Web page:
AUGUSTA, Maine — Maine Department of Inland Fisheries and Wildlife biologists are preparing reports that may help hunters in the weeks ahead. Here’s the most recent report:
“Obviously, it’s still early, but the early returns show a surprisingly good opening day in terms of success,” said DIF&W wildlife biologist Tom Schaeffer.
While it was a little warmer than some hunters would have liked, it didn’t seem to impact many.
“Registrations are way up at tagging stations,” Schaeffer said. “They are showing some numbers that we haven’t seen in recent history.”
It’s still moose season in Wildlife Management District 19, and there are 50 cow permits for the November season. Schaeffer has seen a few registered moose that were tagged earlier in the week.
He noted that he got two unusual nuisance wildlife calls in the past two weeks that occurred on different coastal islands. The first was a moose that swam out to one of the islands, and a landowner was concerned about the moose browsing on his fruit trees.
On another island, a black bear was wreaking havoc on a landowner’s lawns and fields. The bear was turning over the sod in search of food, and Schaeffer said it looked “like someone took a bulldozer to a field.”
The Islands provide very poor habitat for both moose and bear. A hunter shot the bear, which was malnourished and extremely emaciated, and Schaeffer expects that the moose will swim back to the mainland, if it already hasn’t.
In the Moosehead Lake area, deer season has started, but for DIF&W wildlife biologist Scott McLellan, his focus is on moose season as the Greenville headquarters is a tagging station.
When a hunter brings in a moose to register, McLellan gathers a lot of biological data.
“We are collecting lungs, ovaries, checking lactation, taking a tooth, taking weights and taking blood samples,” said McLellan.
In some states, winter ticks on moose are a major concern. Maine wildlife biologists count the number of ticks in four different small areas of a moose to determine how prevalent winter ticks are in the area.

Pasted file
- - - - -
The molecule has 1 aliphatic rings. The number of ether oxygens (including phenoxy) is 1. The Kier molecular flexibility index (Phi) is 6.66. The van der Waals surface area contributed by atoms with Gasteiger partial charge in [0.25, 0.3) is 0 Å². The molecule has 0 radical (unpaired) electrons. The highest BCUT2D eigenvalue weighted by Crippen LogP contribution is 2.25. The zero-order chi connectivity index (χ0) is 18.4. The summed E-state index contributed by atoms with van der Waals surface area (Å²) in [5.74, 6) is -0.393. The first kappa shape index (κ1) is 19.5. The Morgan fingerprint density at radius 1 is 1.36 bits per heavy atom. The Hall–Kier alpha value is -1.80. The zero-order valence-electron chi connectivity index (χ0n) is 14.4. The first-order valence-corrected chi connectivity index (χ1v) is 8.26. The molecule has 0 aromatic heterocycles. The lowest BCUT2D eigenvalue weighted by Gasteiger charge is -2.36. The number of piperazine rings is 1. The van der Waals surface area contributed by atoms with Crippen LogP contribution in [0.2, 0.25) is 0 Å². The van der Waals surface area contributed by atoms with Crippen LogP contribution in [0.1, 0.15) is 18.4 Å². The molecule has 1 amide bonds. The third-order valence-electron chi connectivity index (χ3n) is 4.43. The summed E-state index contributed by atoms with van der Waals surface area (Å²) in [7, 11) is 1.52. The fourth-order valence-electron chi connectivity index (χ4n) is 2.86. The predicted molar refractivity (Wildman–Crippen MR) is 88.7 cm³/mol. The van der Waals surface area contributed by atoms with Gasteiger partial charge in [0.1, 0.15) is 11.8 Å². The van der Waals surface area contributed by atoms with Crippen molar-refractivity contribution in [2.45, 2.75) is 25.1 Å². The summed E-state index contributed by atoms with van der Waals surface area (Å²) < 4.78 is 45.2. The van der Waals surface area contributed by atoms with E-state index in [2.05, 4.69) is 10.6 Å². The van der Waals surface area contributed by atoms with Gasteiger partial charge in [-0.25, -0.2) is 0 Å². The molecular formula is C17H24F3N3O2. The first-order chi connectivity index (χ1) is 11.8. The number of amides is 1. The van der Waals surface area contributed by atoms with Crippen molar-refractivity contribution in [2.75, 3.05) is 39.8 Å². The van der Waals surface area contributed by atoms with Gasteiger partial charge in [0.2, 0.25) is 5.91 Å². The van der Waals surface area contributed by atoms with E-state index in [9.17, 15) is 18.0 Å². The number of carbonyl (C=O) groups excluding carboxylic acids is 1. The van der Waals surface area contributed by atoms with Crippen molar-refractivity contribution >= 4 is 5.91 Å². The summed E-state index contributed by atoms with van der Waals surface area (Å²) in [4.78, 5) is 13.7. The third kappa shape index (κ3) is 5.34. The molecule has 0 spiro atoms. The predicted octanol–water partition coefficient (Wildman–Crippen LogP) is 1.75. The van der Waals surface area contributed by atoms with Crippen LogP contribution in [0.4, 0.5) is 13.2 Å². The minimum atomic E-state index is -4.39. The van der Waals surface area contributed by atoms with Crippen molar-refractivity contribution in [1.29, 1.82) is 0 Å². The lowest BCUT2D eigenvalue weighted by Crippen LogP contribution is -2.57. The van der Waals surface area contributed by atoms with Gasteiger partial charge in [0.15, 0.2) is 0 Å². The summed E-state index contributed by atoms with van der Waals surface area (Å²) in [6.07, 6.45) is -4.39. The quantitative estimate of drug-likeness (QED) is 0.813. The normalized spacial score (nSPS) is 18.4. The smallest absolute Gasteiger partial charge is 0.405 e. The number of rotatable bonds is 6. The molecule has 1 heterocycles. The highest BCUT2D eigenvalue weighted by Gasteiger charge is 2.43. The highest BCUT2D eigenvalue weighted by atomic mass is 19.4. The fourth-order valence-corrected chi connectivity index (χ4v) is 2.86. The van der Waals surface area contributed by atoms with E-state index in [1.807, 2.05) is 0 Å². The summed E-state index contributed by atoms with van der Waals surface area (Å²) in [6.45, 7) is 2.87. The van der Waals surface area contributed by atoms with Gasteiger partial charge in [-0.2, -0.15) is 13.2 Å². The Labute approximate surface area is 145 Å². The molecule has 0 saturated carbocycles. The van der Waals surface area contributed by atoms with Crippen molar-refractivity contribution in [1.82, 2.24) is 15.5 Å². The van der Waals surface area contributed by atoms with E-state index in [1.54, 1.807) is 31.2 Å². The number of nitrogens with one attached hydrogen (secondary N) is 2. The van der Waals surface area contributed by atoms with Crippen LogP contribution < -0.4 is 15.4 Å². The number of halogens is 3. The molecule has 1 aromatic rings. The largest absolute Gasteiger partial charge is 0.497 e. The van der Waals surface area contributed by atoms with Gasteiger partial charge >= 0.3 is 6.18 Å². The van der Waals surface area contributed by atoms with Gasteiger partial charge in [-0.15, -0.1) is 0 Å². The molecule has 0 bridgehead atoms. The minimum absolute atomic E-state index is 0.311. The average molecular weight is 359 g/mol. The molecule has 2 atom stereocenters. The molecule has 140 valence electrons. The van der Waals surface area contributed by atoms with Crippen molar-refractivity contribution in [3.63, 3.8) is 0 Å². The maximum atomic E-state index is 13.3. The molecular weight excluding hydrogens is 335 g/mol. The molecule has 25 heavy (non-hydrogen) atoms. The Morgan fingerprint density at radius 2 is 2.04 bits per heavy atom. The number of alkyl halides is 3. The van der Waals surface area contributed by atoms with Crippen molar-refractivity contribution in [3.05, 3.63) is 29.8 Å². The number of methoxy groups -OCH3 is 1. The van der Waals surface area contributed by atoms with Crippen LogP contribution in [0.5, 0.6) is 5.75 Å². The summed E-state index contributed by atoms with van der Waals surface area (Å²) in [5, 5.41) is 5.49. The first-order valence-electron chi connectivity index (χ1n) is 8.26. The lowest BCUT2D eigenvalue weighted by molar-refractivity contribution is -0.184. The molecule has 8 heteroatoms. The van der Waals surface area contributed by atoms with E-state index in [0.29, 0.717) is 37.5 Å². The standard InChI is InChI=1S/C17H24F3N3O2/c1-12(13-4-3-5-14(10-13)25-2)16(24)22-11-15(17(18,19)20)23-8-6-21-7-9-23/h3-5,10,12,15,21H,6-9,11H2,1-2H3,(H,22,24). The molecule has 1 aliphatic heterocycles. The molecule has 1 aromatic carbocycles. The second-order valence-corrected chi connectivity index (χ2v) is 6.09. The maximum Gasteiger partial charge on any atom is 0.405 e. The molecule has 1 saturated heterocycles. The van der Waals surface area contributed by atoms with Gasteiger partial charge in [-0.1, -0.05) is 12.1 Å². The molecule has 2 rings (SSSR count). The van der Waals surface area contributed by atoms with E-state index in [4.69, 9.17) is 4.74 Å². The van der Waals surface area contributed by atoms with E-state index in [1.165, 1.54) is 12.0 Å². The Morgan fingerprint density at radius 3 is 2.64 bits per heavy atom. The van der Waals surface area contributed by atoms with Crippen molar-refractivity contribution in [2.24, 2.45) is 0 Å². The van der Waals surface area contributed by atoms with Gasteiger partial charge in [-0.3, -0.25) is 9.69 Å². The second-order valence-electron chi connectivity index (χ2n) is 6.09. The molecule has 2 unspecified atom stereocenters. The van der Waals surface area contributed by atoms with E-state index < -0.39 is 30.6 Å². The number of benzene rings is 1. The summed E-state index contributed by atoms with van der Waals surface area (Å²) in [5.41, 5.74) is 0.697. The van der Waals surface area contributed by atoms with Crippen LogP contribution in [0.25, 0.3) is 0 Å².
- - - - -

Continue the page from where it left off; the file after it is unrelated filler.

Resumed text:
Biologists also will check to see if the moose is lactating, which tells if the moose had a calf this summer, and will preserve the ovaries to examine to help determine rates of calf production.
A tooth is also taken and later examined to determine the age of the moose, lungs are saved to see if there is lungworm and then finally a blood sample is drawn which will be examined to see if there is any signs of EEE (eastern equine encephalitis).
Opening day of deer season brought news of a piebald deer taken in the area. While not a true albino, these deer are mostly white, and their coloration is due to a recessive gene.
McLellan noted that there have been several deer over 200 pounds taken already, and one lucky hunter who came to the tagging station had both a deer and a moose.
The deer season has started strong in the Penobscot region
“In the southern part of the region, Corinth and Hudson, they are getting good numbers of deer,” said DIF&W wildlife biologist Allen Starr. “They are up to 40 in Corinth and 25 in Hudson.”
Starr has already seen some large deer, including several over 200 pounds.
“I’ve seen one that was 218 and another at 245,” Starr said, “there was another from the Katahdin Ironworks area that was 12 points and 232 pounds.”
“The deer are in really good condition and the necks on these bucks were swollen,” Starr said. “The season started a little later this year and the bucks are already moving.”
Starr is encouraged by what he has seen.
“Numbers are up at all of our tagging stations,” Starr said.
The numbers are coming in, and hunters of all ages are doing well in the County.
“Youth day went well. We had 12 deer registered in Ashland, 11 in Presque Isle and seven in Mapleton,” said DIF&W wildlife biologist Rich Hoppe. “On residents opening day, effort was up considerably.”
“People are seeing more deer. The weather is good as it has been fairly cool most mornings. The bare ground and the cool weather keeps the deer moving,” said Hoppe.
It is also the last week of moose season in the county, and the numbers keep coming in.
“The first day, Quigley’s in Fort Kent tagged 67 moose and we tagged 65 in Ashland. The next day, Quigley’s was in the 60s and Ashland was in the 40s. Overall, people are still seeing a lot of moose,” said Hoppe.
Hoppe also noted the condition of the moose taken is excellent.
“The percentage of body fat on the moose is a lot higher. The just have tons of fat, and that goes hand in hand with the quality of the bulls. Calves seem to be 20-25% percent heavier,” said Hoppe.
“We’ve got excellent habitat, had good winters and the moose that are coming in are high-quality animals,” Hoppe said.